Thursday, September 26, 2013

Post Crash Recovery

My legs haven't felt great ever since Sunday's disaster of a long run. And to think that I thought I was taking it particularly easy that day by running slowly and staying off the hills!

All I have done since then was running slowly and not very far. At first I was very annoyed with myself for letting myself get into this state, but I compared my paces and heart rates to 3 years ago, when I was training for Vienna, as well as last year, and the numbers are actually looking pretty good in comparison, so I'm probably not in as bad a state as I might feel right now. Not that it's all that great - my quads are hurting even after an 8 mile run, and when I tried running a tad longer on Wednesday I could tell the added strain straight away, even though the effort had been very easy all along.

Luckily my real goal race is still almost 10 months away, so I'm not exactly in a rush. When he coached me for Vienna, I do remember getting a bit frustrated with MC's training after 2 or 3 months of basically nothing but easy running, it started to become rather boring, but I don't think I'll forget the way I'm feeling right now any time soon and this will serve as a warning for quite some time.

I'm not sure what to do about the Valentia half in 2 weeks time, if I feel recovered I might run it as a tempo run, or I might skip it (and if I run it as a tempo run, I know perfectly well that I might be unable to resist racing it), but I'd definitely hate missing it. I love Valentia and it always feels like a second home to me. Ah well, I guess it's a bit early to fret about it right now.

23 Sep
8 miles, 1:06:19, 8:17 pace, HR 132
24 Sep
8 miles, 1:04:47, 8:06 pace, HR 134
25 Sep
10 miles, 1:20:43, 8:04 pace, HR 134
26 Sep
8 miles, 1:04:52, 8:07 pace, HR 133


  1. Sorry to hear that you're recovery has been a bit rocky. After two week lay off after running the Devi O' Highlands l I felt like my fitness had been reset to zero, had aching quads and high HR even on short little runs. I felt crap for a week. Then things gradually started improving. It sounds like you dived back in a bit too fast with the 10k race and longer runs.

    My recovery from the River Ayr Way two weeks ago has been much better thankfully, similar distance of racing (41miles) but very different terrain. However, even with a better recovery after doing a tempo run a two days ago I have DOMS for the second day today. I ran a recovery run yesterday and that loosened me off, and will probably do the same today. For recovery runs I potter along at 9 to 10 min/mile pace and typically keep the runs to just four miles, but sometimes eck it out to 6 if I'm feeling comfortable. For me recovery runs are all about aiding recovery rather than adding training stimulus.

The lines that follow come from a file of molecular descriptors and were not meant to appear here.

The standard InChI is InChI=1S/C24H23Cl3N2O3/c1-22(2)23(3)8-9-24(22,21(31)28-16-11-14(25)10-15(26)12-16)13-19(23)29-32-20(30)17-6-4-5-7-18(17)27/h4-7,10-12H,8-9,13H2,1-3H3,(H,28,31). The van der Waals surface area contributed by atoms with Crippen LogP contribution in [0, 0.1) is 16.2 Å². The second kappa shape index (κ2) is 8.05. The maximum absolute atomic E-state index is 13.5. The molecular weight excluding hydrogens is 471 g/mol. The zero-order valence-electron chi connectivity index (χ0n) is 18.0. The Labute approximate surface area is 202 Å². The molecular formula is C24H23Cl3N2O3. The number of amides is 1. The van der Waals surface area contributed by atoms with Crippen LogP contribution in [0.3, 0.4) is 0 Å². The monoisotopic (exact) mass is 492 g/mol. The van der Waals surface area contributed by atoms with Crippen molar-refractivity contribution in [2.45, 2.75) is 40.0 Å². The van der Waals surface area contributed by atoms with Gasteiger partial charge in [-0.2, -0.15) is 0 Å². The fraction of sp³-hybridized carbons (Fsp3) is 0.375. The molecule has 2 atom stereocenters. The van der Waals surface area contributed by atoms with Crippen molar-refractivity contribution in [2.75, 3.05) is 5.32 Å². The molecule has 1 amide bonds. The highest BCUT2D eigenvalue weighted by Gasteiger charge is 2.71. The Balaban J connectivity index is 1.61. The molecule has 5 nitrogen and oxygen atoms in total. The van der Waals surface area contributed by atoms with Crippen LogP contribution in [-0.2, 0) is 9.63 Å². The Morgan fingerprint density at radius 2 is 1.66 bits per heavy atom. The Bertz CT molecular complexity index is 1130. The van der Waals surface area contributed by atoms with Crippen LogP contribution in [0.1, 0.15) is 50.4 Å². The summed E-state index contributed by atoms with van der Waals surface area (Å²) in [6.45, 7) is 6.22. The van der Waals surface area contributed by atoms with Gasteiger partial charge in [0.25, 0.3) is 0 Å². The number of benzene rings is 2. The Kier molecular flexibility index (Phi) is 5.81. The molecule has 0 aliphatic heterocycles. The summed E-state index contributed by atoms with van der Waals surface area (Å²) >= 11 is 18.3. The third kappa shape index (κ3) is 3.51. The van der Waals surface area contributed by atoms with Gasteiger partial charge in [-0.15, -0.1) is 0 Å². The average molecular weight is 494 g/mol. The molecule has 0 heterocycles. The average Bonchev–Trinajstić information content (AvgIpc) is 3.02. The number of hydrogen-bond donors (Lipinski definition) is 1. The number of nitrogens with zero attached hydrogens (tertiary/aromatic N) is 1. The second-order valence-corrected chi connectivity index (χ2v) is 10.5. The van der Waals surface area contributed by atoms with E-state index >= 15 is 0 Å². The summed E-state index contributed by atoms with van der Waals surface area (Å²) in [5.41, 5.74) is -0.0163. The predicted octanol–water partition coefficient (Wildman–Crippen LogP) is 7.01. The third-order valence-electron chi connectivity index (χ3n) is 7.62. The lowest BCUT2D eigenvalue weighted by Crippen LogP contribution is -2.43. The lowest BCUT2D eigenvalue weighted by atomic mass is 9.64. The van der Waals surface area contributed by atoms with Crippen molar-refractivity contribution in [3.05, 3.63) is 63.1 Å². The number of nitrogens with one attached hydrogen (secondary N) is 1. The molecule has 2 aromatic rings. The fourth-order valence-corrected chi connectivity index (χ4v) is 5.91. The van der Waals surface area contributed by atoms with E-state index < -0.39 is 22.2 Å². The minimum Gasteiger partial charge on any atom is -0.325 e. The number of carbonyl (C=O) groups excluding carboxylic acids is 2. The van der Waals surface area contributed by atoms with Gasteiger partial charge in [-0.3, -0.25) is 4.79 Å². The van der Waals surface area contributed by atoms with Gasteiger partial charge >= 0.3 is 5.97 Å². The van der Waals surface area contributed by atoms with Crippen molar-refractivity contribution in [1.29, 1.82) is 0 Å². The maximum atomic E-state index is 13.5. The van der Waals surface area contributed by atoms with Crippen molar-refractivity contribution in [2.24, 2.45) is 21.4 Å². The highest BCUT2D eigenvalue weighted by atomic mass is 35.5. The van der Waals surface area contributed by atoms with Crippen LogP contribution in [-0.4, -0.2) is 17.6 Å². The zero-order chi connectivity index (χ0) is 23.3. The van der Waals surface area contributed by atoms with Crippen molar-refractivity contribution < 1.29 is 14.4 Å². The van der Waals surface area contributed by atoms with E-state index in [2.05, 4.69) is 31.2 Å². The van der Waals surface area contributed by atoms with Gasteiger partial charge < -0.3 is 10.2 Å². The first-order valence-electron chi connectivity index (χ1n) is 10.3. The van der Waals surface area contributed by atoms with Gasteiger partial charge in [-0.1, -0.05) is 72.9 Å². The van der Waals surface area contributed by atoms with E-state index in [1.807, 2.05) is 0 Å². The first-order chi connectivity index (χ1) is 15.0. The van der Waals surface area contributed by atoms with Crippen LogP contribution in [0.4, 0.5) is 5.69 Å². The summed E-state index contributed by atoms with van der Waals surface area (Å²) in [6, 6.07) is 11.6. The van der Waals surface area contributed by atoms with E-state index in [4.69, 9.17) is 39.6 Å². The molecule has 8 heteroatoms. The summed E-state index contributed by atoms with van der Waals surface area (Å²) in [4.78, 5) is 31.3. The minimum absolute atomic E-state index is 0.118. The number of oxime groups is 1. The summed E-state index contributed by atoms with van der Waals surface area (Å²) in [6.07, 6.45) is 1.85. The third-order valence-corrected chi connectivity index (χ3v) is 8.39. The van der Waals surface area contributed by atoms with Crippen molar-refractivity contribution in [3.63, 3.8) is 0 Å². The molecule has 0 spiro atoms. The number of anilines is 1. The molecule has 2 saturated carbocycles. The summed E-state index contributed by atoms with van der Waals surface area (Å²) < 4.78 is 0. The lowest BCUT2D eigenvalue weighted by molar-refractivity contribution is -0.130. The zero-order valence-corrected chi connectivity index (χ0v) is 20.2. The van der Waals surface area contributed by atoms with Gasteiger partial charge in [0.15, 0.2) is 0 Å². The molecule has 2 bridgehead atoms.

I do wonder if sometimes you over do your recovery runs, with them being too long and too fast. You runs right after your 17 miler in which your struggled was two eight mile runs. My guess is that if you just did 4 miles the day after you might feel better quicker.

    One thing that I found useful when trying to get into the habit of effective recovery runs was to make them multi-faceted. Originally when I did recovery runs at a sensible pace for recovery I hated it, it just felt painfully slow. I fixed this by using these slow runs to practice my form - wearing very minimal shoes and no socks for these runs made sure that I got all the feedback I could on my form to help me tune it to be more efficient. Recovery pace runs also roughly coincide with my ultra-marathon race pace so I also use them to get my body used to a slow steady and comfortable pace.

    With these extra goals added to purpose of a recovery run I've found it much easier to just go out slow and support easy and actually enjoy these runs.

  2. Keep going with the easy runs and see how you're feeling a week out. Great to have the HR/pace figures from pre Vienna to see how you're going. Sounds like aerobically you're in great shape but just need the legs to come good in terms of recovery/absorbing the training.